Freelancers providing copy to Pacific Publications are up in arms over a new standard contract that requires them to assign all copyright to the company.

The new agreement states that if copy is syndicated the freelancer will see just 40% of the proceeds. Syndication is a major means by which some freelancers manage to make their profession sustainable. The Pacific agreement closes that door.

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Writers are also expected to indemnify the company against all legal action in respect of their work being published. Pacific is the company that brings us magazines such as Women’s Health, New Idea and a host of other lifestyle publications. They are big users of freelance copy.

But according to the Sydney Freelance Journalists’ group the company is also now requiring freelancers to be a private company, or a “contributor”. And a contributor, according to Pacific, is:

“Someone we pay a fee in return for the copyright of their works. It is not a fee for the labour involved in producing the works, as we are only paying for the copyright of the completed works. For example articles and photographs are included as distinguished from sub-editing or design work.”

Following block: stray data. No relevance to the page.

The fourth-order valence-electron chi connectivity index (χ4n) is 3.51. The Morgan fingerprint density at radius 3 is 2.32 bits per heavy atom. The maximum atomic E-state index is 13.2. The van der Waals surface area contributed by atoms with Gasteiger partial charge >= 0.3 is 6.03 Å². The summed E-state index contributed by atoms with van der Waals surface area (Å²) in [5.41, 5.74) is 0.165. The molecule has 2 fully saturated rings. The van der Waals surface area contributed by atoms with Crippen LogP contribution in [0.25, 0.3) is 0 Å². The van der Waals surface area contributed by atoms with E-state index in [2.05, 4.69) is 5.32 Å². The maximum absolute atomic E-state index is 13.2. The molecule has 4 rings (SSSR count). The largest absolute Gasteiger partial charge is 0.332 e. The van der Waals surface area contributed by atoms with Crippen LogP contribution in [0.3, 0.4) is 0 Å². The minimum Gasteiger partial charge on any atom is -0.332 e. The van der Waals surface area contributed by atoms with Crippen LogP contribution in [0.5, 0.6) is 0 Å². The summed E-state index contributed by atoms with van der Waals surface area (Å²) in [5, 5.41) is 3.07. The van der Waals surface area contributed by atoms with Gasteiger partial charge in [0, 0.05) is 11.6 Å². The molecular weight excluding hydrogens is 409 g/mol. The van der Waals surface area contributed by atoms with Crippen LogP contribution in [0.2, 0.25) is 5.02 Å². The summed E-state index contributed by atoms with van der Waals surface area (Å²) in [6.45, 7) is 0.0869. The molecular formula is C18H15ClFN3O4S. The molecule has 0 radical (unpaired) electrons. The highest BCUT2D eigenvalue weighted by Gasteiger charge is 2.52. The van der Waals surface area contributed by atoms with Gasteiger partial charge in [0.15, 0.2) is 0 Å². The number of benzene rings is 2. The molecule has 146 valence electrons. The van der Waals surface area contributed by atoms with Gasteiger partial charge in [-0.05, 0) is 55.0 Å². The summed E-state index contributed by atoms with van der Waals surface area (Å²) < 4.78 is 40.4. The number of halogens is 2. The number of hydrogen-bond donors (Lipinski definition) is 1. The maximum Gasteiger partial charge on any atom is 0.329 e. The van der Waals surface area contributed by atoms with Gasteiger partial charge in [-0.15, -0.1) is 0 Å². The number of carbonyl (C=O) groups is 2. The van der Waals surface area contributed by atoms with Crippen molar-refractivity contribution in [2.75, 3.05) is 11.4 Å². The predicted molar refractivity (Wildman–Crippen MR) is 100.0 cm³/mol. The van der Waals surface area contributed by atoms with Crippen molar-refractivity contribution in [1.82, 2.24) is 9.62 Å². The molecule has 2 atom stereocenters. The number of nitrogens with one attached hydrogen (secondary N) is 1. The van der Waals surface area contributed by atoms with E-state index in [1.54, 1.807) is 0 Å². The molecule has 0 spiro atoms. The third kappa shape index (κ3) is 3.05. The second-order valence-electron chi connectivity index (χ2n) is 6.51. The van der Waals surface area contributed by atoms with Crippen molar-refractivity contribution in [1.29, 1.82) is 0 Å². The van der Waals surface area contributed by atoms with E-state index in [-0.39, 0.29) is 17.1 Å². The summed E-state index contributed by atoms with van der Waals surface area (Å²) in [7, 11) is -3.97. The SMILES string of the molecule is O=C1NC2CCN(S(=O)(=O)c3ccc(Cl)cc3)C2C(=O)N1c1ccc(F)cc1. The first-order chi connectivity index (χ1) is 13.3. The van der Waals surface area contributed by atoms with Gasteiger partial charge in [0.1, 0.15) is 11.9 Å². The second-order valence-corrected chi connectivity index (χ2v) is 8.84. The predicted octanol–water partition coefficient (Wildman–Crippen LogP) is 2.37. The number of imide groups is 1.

Freelancers report that individual magazine editors are resisting the contracts, but senior management is insisting that everyone signs up, or lose work.

Another clause of the standard agreement is so loosely worded it allows a publisher to reject a piece without any compensation to the writer.

These contracts are the latest in a series of moves by leading publishers to crack down on freelancers, who are already poorly paid.

Recently the journalists’ union, the Media Entertainment and Arts Alliance, won the right to collectively bargain on behalf of freelancers over onerous contracts, but so far there is no sign this has given publishers pause for thought.

Peter Fray

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